By Sofia Sünden
The Police Pacification Unit (UPP) have seized control of the slums of Rio de Janeiro. The goal is the return of territories held by drug cartels for the state, and the consequent reduction of violence in the city. Initially, the program was praised for its positive impacts on communities, but recently the same police unit has been criticized for not being effective.
There has been an increase in violence in the pacified favelas, events that raise questions about whether the program is a temporary solution, merely “for show” – put in place for the duration of world sporting events – or if the solution is a long-term change made by a police force that is now embedded in the community.
The UPP was created and implemented in Rio in 2008 by the Secretary of Public Security José Mariano Beltrame. Since then, thirty-eight favelas have been pacified, containing a total of 1.5 million affected citizens. Most pacified favelas are located near where the Olympic Games were held, in addition to the area around the airport and in areas of the South Zone, which are tourist-attractive areas.
What is peace?
The program’s goals are to regain control of territory previously dominated by the armed factions, establish democracy and ensure peace for the communities. The goal is to regain the confidence of citizens through permanent police presence in the slums.
The installation of the UPP also allowed the establishment of public services, companies and organizations in the slums, giving the state and civil actors the opportunity to bring needed social improvements, including electricity, bank machines and allow the establishment of small businesses. Pacification made the slums more accessible, and saw an increase in tourism and new businesses such as hotels and restaurants.
For some residents, the downside is that the property values, rents and the cost of living in general have increased. In some slums there was curiosity and cash from foreign investors, which resulted in a dramatic increase in property prices. Some homes had to be removed from the community.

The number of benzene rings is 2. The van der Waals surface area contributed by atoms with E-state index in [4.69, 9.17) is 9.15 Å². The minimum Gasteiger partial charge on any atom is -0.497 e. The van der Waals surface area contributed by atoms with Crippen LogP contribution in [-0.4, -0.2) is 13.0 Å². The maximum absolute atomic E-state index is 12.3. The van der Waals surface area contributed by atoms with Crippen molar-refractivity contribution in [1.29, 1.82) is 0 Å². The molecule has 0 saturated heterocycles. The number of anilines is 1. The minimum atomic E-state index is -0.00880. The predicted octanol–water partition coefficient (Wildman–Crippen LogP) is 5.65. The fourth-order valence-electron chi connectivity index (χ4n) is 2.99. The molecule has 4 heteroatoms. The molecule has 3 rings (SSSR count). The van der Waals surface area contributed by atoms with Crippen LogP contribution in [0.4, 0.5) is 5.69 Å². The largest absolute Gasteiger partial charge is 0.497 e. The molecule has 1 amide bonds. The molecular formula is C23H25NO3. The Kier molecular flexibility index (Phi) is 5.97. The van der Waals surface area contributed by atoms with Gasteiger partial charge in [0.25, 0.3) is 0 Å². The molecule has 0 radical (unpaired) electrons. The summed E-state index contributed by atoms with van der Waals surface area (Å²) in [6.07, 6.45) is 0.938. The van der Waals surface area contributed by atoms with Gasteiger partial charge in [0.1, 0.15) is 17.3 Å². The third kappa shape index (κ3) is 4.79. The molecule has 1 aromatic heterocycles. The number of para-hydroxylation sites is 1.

Initially praised for its positive impacts, the UPP has also received much criticism, including the fact that a reform in strategic places seems to suggest that the state has dealt with the drug trafficking problem. However, only a small number of all slums were pacified. In hundreds, drug trafficking and drug cartels continue to act with impunity beyond their own ways of life, and the police presence only through sporadic visits is often violent.
Furthermore, there was official announcement before the pacifying police facilities, and drug cartels had time to plan an exit strategy. Few involved in the world of drugs were captured or detained. There are doubts whether the violence has actually been reduced or just shifted to new areas of the city.
Due to the high maintenance cost of the UPP, the program never aspired to reach all slums. This results in questioning that in some favelas the state promotes a peaceful solution based on alleged mediation and communication, but in others it retains the tactics that seem to wage war, with police violence and distrust of citizens as a result.
There are drastic decreases in reports of violence in the pacified favelas, according to a survey among citizens residing in these places. People feel freer to discuss topics previously considered taboo, such as street violence and activity of illegal drugs.
However, many fear that the UPP presence is only temporary and that when the police suddenly withdraw, the status quo will return to the situation. So far there are no concrete plans or financing beyond 2016 and the concern of residents is that in the near future drug cartels will re-take command.
Social Police Pacification
In order to reduce the mistrust between citizens and the police force, the government created the Social UPP. It was a parallel program of social integration. The idea was to create discussion forums in the community, stimulating leisure activities and cultural and conducting training programs for young people.
However, many who live in pacified communities did not even know about the program and never participated in its activities. The Social UPP had promised high levels of participation of slum dwellers, but in most cases the suggestions and demands of the community were never implemented. Because of the failure, the activities were closed.